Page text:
civil rights

The Andrew Goodman Foundation

When James Chaney, Andrew Goodman and Michael Schwerner went to Mississippi in 1964 to register black voters, it’s likely they were unaware of the danger they faced.

Remembering Civil Rights Advocate Anne Braden

Aug 27, 2014
Anne Braden Institute for Social Justice Research, University of Louisville

Americans are grappling again with issues of social justice and racial equality, in light of the shooting of an unarmed black teenager named Michael Brown in Ferguson, Missouri. And here in the Miami Valley the same issues are in the headlines, since John Crawford III was shot by police in a Beavercreek Walmart store on August 5.

 In 1962, with funds provided by the Congress of Racial Equality (CORE), Charlie Cobb boarded a bus in Washington D.C and headed to Houston, Texas to attend a civil rights workshop. At a stopover in Jackson, Mississippi, he contacted the local Student Non Violent Coordinating Committee (SNCC) group. Activist Lawrence Guyot persuaded him to stay and contribute to the organizing efforts already underway. Five years on the ground in Mississippi between 1962 and 1967 gave Cobb a perspective few historians have.

Andrew Goodman was a young man from New York who went to Mississippi during the summer of 1964 to participate in the civil rights struggles that were taking place then in the South. Shortly after he arrived he vanished. Andrew and two other civil rights workers had been taken by members of the Ku Klux Klan and brutally murdered. Their bodies were found some time later.

50 years ago this month, volunteers from across the country came to Oxford, Ohio to prepare for a pivotal event in the civil rights movement. Dave Barber created this story for WYSO'S Community Voices. 

“We hope to send into Mississippi this summer upwards of 1000 teachers, ministers and students from all around the country who will engage in what are we calling freedom schools, community center programs, voter registration activities, in general a program designed to open Mississippi to the country.”    Bob Moses  1964     

Call and Response is an African American produced show about the Miami Valley. It is a program that stimulates and engages the core WYSO audience while speaking especially to listeners of color. Call and Response is an opportunity to share in the collective history of the multicultural community we call home.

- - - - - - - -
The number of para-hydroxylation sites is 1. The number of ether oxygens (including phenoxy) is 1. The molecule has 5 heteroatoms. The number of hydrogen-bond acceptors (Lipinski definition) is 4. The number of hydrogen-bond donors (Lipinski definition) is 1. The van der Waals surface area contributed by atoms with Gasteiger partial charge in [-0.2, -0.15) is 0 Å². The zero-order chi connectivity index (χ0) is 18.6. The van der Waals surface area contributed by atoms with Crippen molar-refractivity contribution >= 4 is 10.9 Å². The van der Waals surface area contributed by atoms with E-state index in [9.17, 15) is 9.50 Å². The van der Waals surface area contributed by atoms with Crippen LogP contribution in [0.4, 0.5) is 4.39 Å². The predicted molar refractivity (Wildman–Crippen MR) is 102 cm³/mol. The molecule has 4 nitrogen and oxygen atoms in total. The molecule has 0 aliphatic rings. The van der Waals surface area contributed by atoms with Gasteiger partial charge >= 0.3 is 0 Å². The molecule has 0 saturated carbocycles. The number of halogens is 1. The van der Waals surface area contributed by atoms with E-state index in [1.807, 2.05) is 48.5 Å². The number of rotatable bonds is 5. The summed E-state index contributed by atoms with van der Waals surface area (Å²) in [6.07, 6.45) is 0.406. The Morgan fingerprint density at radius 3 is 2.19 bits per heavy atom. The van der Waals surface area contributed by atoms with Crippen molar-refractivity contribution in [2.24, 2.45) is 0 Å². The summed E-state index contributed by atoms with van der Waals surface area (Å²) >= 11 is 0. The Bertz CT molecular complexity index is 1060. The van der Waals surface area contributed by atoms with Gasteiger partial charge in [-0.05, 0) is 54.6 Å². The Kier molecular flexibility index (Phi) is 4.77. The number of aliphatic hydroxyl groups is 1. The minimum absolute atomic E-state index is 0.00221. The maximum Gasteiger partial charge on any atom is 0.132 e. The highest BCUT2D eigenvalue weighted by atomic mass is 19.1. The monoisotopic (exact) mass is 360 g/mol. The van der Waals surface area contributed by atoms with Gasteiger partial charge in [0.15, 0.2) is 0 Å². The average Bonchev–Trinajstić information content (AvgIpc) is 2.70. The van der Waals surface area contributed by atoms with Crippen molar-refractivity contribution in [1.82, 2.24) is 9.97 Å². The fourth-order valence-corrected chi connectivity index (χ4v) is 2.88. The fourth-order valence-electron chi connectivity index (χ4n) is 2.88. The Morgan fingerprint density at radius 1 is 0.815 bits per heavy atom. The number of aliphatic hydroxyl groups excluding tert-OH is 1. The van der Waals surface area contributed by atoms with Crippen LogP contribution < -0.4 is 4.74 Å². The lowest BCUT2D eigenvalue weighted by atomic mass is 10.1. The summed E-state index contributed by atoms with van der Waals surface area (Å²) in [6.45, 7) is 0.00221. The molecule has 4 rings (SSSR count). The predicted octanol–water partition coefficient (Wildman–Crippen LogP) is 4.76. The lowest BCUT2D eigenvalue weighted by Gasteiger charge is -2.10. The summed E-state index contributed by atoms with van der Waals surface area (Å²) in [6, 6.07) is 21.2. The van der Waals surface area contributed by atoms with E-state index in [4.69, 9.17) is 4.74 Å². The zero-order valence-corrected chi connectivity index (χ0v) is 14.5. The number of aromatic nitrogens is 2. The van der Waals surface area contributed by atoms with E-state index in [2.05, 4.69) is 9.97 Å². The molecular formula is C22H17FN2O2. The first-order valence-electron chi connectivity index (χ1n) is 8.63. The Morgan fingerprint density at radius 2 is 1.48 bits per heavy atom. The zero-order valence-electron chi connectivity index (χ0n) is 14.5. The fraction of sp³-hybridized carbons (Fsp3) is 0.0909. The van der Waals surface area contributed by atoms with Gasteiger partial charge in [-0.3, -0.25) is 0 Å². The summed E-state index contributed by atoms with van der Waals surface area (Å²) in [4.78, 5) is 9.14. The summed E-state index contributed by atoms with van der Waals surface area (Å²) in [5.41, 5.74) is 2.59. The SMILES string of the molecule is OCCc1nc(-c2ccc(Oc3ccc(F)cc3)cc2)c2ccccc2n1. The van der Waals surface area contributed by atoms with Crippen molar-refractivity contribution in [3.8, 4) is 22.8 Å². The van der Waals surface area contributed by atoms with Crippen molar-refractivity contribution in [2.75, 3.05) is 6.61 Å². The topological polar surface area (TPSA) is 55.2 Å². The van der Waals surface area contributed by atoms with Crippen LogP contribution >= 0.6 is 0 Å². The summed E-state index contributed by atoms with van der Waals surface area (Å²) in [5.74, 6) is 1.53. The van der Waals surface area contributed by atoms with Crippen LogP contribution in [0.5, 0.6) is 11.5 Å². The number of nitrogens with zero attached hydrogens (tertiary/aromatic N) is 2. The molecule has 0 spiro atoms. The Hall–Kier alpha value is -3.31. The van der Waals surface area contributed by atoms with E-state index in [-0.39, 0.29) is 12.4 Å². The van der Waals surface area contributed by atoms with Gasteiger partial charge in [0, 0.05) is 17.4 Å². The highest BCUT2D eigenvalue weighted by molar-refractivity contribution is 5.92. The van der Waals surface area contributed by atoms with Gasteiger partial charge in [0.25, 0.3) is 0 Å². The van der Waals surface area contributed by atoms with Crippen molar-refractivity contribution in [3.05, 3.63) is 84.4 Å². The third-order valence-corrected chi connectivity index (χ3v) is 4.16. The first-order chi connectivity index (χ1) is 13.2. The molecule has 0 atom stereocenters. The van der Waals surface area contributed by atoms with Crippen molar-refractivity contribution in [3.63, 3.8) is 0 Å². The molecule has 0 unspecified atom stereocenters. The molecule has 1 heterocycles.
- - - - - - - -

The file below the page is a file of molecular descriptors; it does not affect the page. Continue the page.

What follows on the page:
Host Daryl Ward is one of the most recognizable voices and community leaders in Southwest Ohio. Dr. Ward lives and works in West Dayton, where he serves as pastor of the Omega Baptist Church in Dayton View.

courtesy of Mad River Theater Works

At the start of the summer of 1947, television was brand new, the sound barrier had not been broken, and baseball was a white man’s game. By the time the fall arrived, all that had changed. President Truman addressed the nation for the first time on TV, Chuck Yeager flew faster than any man ever had, and Jackie Robinson became the first African-American to play major league baseball. 

courtesy of Antiochiana, Antioch College

The controversy began in 1960 at the Gegner Barber Shop located in Yellow Springs, Ohio. The owner, Lewis Gegner, claimed “I don’t know how to cut their (Negro’s) hair” and refused to provide service to African Americans.

By 1960, the Antioch Committee for Racial Equality (ACRE) and the Antioch Chapter of the NAACP were successful in desegregating other businesses in the Village of Yellow Springs. But Gegner refused even after being fined for violating the local anti-discrimination ordinance.

We Have a Dream

Aug 28, 2013

I was only 2 years old in August of 1963, when those 250 thousand people converged on Washington.  They traveled by car and train and chartered bus.  Some just walked or hitchhiked.  They came from all over the country.

Early in the day, at the Washington Monument, Bob Dylan and Joan Baez lead the crowds in singing "We Shall Overcome," and they proceeded to march peacefully to the foot of the Lincoln Memorial for more music and speeches.  Mahalia Jackson sang, as she often did at Dr. King's request, and then Dr. King came to the podium.

The Cincinnati Museum Center and the National Underground Railroad Freedom Center are merging in an effort to prevent the civil rights institution from closing its doors.

The Cincinnati Enquirer reports that the merger will allow the Freedom Center to close a $1.5 million annual budget hole and the Museum Center to increase efforts to pay $8 million debt.  About 15 jobs will be eliminated.

The Museum Center houses a history museum, a children's museum and a natural history and a science museum.  The Freedom Center will be its fourth wholly owned subsidiary.

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